Author Topic: [RAPPLER ANALYSIS] How the Philippines fell for China’s infamous debt trap  (Read 206 times)

opus

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I would argue that no one who participated in signing this deal was somehow fooled into it.  They were either supremely evil or colossally stupid, and I do not believe they are stupid.  Getting us into the trap was the plan from the start.


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[ANALYSIS] How the Philippines fell for China’s infamous debt trap

JC Punongbayan
Published 2:13 PM, March 27, 2019

China’s debt trap was completely avoidable. Yet we still fell for it.

No less than Senior Associate Justice Antonio Carpio of the Supreme Court has combed through the Chinese loan agreements entered into by the Duterte administration and found onerous provisions that imperil our nation’s “patrimonial assets.”

That China is capable of imposing such conditions should come as no surprise.

China, in its bid for global economic and political dominance, has wantonly trampled on the rights and sovereignty of many a developing country.

But how exactly does China’s debt trap work? How deep are Filipinos into this mess? And who must be held accountable?

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Onerous provisions

It was only recently – after much public pressure – that the Department of Finance (DOF) published on its website the full text of the loan agreements recently entered into by the Philippine government.

Justice Carpio zeroed in on the loan agreement for the Chico River Pump Irrigation project and pointed to 3 onerous provisions:

First, the Philippines apparently agreed to waive its sovereign rights on “patrimonial assets” or properties owned by the state not “intended for some public service or for the development of the national wealth.”

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Second, in the event of a dispute about this loan, the Philippines also agreed to subject itself to an arbitration to be held in Beijing, overseen by a tribunal that will always be composed by a majority of Chinese nationals – thus putting us at a disadvantage by default.

Third, the loan agreement also stipulates that its details are to be held in “strict confidentiality,” in direct contravention of the 1987 Constitution.

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https://www.rappler.com/thought-leaders/226745-analysis-how-philippines-fell-china-debt-trap
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MCentaur

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Thank you Opus for adding me.

One only needs to look at the examples of Sri Lanka and a number of African nations to see what China's debt trap has done.

But in staying focused on the Philippine context, the issue of the debt trap, not to mention Chinese investments into the Philippines is also covered in the thread, "PH's Trade Imbalance with China" at the PDFF forum, if you're interested.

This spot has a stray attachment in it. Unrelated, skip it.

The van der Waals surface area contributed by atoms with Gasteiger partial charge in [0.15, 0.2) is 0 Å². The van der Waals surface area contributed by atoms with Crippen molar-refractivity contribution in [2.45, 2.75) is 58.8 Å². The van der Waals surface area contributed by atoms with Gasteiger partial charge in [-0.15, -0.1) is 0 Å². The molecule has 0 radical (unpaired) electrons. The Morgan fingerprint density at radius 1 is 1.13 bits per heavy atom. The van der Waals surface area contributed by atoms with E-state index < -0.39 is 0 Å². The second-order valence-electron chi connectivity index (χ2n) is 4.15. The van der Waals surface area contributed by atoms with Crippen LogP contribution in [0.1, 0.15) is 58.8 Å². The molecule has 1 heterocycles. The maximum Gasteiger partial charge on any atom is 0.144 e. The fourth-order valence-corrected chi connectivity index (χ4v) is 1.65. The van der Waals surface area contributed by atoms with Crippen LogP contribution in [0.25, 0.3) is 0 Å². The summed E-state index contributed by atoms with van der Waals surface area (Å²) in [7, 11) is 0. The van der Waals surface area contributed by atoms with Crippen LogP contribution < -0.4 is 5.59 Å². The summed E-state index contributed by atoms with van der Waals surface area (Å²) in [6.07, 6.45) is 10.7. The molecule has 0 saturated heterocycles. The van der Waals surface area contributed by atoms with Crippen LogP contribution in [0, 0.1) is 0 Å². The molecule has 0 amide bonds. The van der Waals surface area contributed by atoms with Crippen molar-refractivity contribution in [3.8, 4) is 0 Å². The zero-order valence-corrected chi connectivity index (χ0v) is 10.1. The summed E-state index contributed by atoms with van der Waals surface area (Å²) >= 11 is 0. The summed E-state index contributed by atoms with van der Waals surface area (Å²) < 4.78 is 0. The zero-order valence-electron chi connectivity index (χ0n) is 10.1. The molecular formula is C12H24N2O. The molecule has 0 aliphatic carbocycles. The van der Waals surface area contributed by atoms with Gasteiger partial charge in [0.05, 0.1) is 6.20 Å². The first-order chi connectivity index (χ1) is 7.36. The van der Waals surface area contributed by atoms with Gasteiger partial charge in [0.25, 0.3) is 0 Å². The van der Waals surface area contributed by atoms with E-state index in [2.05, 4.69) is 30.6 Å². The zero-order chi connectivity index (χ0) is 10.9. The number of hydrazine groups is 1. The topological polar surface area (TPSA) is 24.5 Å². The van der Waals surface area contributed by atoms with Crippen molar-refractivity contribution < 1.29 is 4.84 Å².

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MCentaur

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"Chinese ODA not beneficial for Philippines"
« Reply #2 on: April 02, 2019, 05:47:37 PM »
While not mentioned below, one notable outlet of China's foreign aid, or "Official Development Assistance" is China's Asian Infrastructure Development Bank (AIDB), its own version of the Asian Development Bank. The AIDB is yet another tool to further its influence and economic control through debt traps.

Philippine Star

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ODA from China may not be beneficial
    Paolo Romero (The Philippine Star) - June 25, 2018 - 12:00am

    MANILA, Philippines - Grabbing official development assistance (ODA) being dangled by China to finance the Duterte administration's infrastructure programs may not be good for the country, Senate President Pro Tempore Ralph Recto warned yesterday.

    Recto was referring to the administration's P8-trillion "Build, Build, Build" program that he said was vital in putting the economy on solid footing but could spiral downward if financed with expensive foreign loans.

    "I heard we're borrowing at a very high cost from China, and these are not concessional loans but commercial rates," Recto said. "How are we going to reach that P8-trillion mark? When you're going ODA, there's no bidding so you’re not going to get the best price."

    Recto noted that ODA in general is expensive but the government, in many instances, has no recourse but to accept the accompanying terms. The government or entity that grants the ODA often dictates the suppliers or contractors that undertake the projects.

    (...SNIPPED)
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MCentaur

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Debt trap? Fil-Chinese businessmen downplay concerns of Chinese loans
« Reply #3 on: April 08, 2019, 08:22:08 PM »
ABS-CBN

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Debt trap? Filipino-Chinese business group downplays concerns on China loans
    A Filipino-Chinese business group calls on the public to give China a chance to show its deals with the Philippines will ultimately benefit the country. This, amid fears Manila could fall into Beijing's so-called "debt trap," as well as concerns over the influx of Chinese workers here in the Philippines. - Business Nightly, ANC, April 8, 2019

"If you think you can do a thing or think you can't do a thing, you're right." - Henry Ford

"If everyone is thinking alike, someone isn't thinking"- Gen. George S. Patton

Philippines Defense Forces forum